Therefore to address these matters this bill proposes to convert the RRSP deduction to a non-refundable tax credit and to establish a lifetime contribution limit on RRSPs.

(Motions deemed adopted, bill read the first time and printed.)

Bill C-234
Routine Proceedings

10:10 a.m.

Reform

Jack Ramsay Crowfoot, AB

moved:

That, no later than the conclusion of Routine Proceedings on the tenth sitting day after the adoption of this motion, Bill C-234, an act to amend the Criminal Code, shall be deemed reported back to the House without amendment.

Mr. Speaker, I want to indicate what Bill C-234 is all about. Bill C-234 eliminates section 745 of the Criminal Code. It extinguishes the right of a first degree murderer to have their parole ineligibility reviewed after serving only 15 years of a life sentence. Bill C-234 makes a life sentence mean life.

On November 21, 1996, in a ruling that my motion on the Order Paper was in order, the Speaker said: "The motion moved by the hon. member for Crowfoot in fact provides the committee with a period of time in which to consider and report the bill if it so chooses. At the same time, the motion provides the House with a mechanism to remove the bill, which is its property, from the committee so that the House itself can take up consideration of the bill".

The Speaker further stated: "The House does not know what has occurred in committee and consequently cannot know what amendments the committee has made to the bill. Therefore, if the House wishes to once again take possession of the bill, then the inclusion of the words "without amendment" establishes clearly that the House will be dealing with the text of the bill it adopted at second reading".

My motion is based on my privileges and those of my colleagues being breached.

The action of the Standing Committee on Justice and Legal Affairs not reporting Bill C-234 back to the House impedes members from performing their legislative duties. It impedes members from debating in this House, an open forum unlike the committee, an issue which is of utmost concern to our constituents.

On December 13, 1994, Bill C-234 formerly Bill C-226, was referred to the justice committee by a majority of votes in this House. The minister of defence who was then the Minister of Transport, and the member for Vancouver-Quadra, along with 72 of their colleagues and all Reform members present in the House voted to send Bill C-234 to committee. All members who voted to send Bill C-234 to committee fully expected it to be reported back to the House, providing members another opportunity to debate the bill and where the final determination upon the bill could be made and I suggest should be made.

The fate of this private member's bill, the fate of all private members' bills should not be left in the hands of just a few committee members beyond the authority of this House. The House gave life to the bill and only the House has the authority in its final determination. For a committee to kill a bill which was given life by this House and a majority of its members is a violation of our privileges as members of Parliament.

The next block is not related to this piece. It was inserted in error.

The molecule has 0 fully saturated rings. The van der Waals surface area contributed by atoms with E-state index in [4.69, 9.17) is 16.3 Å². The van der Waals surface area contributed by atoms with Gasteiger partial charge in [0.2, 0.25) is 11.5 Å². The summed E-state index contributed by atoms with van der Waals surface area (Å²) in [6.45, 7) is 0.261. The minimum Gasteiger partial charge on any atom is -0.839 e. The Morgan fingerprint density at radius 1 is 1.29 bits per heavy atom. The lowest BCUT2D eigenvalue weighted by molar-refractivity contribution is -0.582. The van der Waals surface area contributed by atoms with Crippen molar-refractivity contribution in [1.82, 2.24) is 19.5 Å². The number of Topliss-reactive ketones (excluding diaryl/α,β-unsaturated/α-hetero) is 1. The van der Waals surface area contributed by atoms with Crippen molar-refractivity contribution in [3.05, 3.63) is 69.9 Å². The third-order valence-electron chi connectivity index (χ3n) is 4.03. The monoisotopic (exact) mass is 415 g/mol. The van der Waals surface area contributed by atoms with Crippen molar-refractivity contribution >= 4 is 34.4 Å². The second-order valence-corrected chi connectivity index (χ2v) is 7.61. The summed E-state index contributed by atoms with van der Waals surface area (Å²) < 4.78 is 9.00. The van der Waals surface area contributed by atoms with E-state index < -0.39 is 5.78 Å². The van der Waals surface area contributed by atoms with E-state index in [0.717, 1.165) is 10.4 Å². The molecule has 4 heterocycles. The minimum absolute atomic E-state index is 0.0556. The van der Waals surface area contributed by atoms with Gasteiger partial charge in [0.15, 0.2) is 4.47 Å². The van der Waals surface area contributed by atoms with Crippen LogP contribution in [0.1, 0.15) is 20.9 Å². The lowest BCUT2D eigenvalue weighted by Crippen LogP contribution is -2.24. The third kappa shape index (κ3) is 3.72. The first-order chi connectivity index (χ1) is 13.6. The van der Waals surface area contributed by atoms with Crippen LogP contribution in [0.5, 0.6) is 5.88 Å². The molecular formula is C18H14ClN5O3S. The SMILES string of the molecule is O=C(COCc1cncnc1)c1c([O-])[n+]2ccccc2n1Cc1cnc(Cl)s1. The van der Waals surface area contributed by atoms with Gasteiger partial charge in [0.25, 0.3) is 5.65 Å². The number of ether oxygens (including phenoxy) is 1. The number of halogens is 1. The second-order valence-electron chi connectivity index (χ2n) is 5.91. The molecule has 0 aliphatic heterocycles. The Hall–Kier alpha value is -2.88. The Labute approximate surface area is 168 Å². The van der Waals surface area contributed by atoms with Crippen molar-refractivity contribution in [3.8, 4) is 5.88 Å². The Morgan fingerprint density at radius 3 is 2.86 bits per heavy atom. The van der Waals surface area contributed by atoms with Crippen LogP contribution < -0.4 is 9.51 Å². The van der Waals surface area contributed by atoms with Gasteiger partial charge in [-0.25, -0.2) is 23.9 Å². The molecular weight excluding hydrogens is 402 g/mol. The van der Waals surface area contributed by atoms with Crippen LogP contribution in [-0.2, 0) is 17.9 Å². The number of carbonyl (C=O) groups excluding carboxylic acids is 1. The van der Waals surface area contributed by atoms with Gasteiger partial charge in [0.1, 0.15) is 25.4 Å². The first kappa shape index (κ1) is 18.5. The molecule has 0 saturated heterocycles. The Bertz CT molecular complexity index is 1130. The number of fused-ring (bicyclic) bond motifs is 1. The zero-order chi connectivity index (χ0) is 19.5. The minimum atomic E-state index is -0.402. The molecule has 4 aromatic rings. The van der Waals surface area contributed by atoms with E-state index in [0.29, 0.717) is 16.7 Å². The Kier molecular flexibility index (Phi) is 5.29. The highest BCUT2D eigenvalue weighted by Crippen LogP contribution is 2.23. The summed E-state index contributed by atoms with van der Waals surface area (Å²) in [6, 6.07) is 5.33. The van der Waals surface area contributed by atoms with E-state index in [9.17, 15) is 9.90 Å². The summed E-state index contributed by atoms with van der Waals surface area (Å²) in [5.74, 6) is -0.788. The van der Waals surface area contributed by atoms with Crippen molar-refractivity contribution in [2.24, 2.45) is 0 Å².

Bill C-234 was circumvented by the justice minister's Bill C-45. The committee allowed Bill C-45 to take precedence over the private member's bill. Bill C-234 was introduced almost two years before Bill C-45 yet Bill C-45, a government bill, was the bill chosen by the committee to be dealt with first. If I had not put a motion forward in committee to have Bill C-234 dealt with, this

private member's bill would still likely be in limbo today in the justice committee.

Bill C-234 was dealt with simultaneously with Bill C-45. However, Liberal members of the committee were obviously more favourable toward the minister's bill which clearly led to the demise of Bill C-234.

This was evident in that Bill C-45 was promptly returned to the House. In only 11 days, Bill C-45 was introduced, sent to committee, reviewed in committee, debated at report stage and third reading and passed. All this was done with less than two weeks before Parliament recessed for the summer.

The justice minister had almost three years to introduce bill C-45, but he chose to drag his feet. He chose to introduce Bill C-45 at the eleventh hour. The justice minister chose to gamble with the emotions of the Rosenfeldts and the other 10 families whose children were murdered by Olson. The justice minister lost that gamble.

The justice minister is directly responsible for Clifford Olson's August 12 bid for early release. He is directly accountable to the Rosenfeldts and the other 10 families whose children were ripped from their lives by the hands of Clifford Olson. The justice minister is responsible for Clifford Olson's newsmaking attempts for early release.

The justice minister claimed Bill C-45 was not about Clifford Olson. He claimed the bill was not a result of Olson's August 12, 1996 date to make application for early release. Why then was the minister and his government so intent that the bill be passed before the summer recess? Why did the Liberal government ask us and the Bloc not to unduly delay this bill?